Netherlands-born, UK-based artist Laura Chen works with analogue photography, collage and writing, exploring the intriguing in the mundane, otherness, and the relationship between reality and fiction. Her multi-media project Being Framed imagines the contents of a fictional filing cabinet that belonged to a detective working in North London in the 1970s. This series draws parallels between the speculative nature of investigative work and photography, allowing the viewer to consider the two fields' shared ideas of illusion, truth, and deception.
In this interview, we speak with Laura about the profound curiosity that led to the conception of projects like Being Framed, the importance of questioning the objectivity of truth, and her enduring love for storytelling.
Hi Laura! Could you start by telling us a bit about yourself and how you got started with film photography?
Hello! I’m a Dutch photographer, collage artist and writer based in the UK, and I make images to immerse myself in my vivid imagination. My visual discourse is quite eclectic, highly intuitive, experimental and playful. Drawn to the obscurities and idiosyncrasies of the mundane, my practice is an investigation into forms of otherness. Be it objects, places or people situated on the fringes of society — my images are tranquil observations of the visible traces and rituals of daily life that may otherwise go unnoticed. Alongside notions of impermanence, other recurring interests of mine include fiction, illusion, mise-en-scène, memory, nostalgia, identity, genealogy, mythology, synchronicity, and many more.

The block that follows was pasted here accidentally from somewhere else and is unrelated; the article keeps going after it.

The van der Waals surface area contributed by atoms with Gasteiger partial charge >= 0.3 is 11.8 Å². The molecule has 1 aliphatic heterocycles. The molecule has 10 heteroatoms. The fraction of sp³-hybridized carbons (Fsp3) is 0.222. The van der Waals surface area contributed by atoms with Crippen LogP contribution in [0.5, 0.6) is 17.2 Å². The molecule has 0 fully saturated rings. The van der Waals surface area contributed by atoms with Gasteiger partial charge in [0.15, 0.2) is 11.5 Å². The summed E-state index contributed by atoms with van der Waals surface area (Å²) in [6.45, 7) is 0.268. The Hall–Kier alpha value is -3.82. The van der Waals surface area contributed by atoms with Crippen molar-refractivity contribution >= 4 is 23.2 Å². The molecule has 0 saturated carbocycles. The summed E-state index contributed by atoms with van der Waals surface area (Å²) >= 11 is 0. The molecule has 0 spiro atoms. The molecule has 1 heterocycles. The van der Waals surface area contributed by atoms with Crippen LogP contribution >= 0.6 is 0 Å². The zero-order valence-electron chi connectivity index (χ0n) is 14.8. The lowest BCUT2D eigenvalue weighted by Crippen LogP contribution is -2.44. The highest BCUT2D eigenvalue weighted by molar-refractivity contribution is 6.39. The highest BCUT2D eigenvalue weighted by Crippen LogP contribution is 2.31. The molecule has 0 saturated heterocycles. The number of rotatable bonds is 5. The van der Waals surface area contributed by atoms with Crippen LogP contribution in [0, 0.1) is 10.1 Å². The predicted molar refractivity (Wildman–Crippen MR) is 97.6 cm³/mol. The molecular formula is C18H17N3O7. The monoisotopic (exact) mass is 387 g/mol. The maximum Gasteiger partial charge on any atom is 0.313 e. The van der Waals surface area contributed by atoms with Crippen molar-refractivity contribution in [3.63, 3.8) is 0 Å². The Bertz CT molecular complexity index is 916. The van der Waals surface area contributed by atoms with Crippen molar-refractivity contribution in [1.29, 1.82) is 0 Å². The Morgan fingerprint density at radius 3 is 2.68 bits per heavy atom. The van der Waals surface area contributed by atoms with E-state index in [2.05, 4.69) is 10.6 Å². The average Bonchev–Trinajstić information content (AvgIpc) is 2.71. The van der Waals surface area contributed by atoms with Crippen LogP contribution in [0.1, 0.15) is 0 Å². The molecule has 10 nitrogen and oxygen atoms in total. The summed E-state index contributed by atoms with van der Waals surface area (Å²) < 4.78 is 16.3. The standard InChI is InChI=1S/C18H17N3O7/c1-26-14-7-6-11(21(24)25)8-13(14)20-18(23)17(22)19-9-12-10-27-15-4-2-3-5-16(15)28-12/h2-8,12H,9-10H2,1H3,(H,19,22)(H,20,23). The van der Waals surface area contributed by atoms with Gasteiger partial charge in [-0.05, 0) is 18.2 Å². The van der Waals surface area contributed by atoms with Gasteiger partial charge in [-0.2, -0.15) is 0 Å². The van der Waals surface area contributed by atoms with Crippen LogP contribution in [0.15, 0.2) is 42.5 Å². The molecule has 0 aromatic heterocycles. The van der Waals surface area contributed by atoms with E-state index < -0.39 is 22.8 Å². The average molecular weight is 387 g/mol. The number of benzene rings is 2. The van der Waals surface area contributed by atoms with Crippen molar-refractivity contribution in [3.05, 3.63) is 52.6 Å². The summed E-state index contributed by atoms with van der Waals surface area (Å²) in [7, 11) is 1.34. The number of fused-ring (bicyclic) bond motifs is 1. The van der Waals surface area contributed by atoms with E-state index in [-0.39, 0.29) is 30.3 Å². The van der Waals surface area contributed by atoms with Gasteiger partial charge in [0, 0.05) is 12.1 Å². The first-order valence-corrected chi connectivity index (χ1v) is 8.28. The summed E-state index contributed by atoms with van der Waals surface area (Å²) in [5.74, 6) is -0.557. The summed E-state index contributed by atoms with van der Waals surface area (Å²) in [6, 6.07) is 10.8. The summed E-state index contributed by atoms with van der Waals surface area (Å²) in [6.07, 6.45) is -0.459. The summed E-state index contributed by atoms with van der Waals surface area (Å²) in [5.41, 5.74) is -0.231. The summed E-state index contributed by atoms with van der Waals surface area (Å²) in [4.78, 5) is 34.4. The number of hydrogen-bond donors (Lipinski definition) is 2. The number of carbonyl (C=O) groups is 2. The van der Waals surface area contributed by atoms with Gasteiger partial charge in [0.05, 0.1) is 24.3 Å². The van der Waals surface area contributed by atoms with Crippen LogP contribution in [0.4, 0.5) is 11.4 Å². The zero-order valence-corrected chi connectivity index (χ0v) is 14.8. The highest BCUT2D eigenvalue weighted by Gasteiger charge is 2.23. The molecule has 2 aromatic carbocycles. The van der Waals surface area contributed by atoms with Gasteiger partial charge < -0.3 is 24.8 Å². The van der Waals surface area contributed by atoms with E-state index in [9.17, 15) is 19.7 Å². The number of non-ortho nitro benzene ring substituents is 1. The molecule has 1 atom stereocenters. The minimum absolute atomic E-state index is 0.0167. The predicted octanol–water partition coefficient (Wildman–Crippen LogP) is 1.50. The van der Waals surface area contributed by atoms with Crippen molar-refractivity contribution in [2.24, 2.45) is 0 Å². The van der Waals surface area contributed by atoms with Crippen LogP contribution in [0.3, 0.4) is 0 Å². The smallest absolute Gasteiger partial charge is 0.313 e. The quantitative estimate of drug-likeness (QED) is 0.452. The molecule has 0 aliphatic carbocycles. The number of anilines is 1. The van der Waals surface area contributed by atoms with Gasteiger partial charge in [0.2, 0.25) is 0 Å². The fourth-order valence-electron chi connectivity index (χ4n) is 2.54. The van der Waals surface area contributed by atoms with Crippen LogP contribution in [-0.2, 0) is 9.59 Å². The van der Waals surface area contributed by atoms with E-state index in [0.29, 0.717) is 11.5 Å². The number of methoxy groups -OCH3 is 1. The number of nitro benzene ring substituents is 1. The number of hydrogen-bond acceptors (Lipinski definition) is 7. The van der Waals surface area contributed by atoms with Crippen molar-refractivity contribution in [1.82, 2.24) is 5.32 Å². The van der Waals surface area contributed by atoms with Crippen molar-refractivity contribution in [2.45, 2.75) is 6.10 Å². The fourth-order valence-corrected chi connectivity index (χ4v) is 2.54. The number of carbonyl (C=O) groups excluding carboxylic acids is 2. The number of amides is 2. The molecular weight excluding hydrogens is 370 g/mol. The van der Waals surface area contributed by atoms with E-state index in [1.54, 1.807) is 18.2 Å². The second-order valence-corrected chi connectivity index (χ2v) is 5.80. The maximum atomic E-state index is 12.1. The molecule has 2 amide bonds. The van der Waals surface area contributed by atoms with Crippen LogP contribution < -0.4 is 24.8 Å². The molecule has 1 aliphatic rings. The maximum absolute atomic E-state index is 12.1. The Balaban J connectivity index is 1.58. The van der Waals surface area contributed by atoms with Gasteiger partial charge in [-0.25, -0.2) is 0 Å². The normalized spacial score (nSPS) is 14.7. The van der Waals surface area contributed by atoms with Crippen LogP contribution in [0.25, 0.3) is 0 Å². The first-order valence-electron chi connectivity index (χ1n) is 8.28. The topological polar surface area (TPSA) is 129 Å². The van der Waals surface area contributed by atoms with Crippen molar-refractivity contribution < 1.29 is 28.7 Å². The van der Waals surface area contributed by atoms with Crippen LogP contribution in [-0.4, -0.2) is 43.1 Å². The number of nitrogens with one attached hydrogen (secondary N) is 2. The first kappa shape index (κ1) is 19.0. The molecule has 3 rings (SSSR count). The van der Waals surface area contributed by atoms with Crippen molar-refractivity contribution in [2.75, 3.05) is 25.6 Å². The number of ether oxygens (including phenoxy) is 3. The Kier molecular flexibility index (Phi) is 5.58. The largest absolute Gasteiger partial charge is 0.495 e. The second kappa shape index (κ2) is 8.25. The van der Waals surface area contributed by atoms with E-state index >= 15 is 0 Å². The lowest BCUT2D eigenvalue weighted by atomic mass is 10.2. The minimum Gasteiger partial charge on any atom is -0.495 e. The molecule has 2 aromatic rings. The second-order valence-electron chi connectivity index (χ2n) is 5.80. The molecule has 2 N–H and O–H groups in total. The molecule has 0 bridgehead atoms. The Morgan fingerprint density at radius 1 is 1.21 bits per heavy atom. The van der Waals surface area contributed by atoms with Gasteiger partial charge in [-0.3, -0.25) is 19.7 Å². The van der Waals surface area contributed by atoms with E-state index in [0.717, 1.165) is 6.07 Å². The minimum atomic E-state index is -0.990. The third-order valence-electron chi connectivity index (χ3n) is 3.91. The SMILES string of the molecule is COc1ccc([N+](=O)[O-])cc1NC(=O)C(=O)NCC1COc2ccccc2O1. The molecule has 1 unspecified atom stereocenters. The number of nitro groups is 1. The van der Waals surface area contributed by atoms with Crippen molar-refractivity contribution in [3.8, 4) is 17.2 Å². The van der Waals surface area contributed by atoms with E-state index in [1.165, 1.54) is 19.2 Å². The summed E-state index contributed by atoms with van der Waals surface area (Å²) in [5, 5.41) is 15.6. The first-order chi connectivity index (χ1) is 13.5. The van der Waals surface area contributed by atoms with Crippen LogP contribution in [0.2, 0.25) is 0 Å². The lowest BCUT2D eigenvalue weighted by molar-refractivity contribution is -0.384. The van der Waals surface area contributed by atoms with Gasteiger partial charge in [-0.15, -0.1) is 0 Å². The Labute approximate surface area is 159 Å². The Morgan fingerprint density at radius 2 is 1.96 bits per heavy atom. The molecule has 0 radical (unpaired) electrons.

I’ve always had a sensibility to the language of images, but it wasn’t until I was 16 or so that I first started getting into photography, mostly taking snapshots with a digital pocket camera. Curious by nature, I soon became intrigued by the possibilities of the medium and brought a camera with me everywhere I went.
Once I moved to England to study photography at university, I taught myself how to shoot film and spent most days in the darkroom on campus making prints. It’s still like magic to me now, watching images appear from nothing. I completely fell in love with the tangible aspect of the medium, and playing around with different methods and formats, from 35 mm and 120 film to Polaroid.
Film photography has made me slow down and reflect more. The process of taking a picture is very tactile and intimate, starting with loading a roll of film into my camera. It has made me more appreciative of photography as a communicative tool and an art form, as well as aware of the time and effort that goes into making a picture.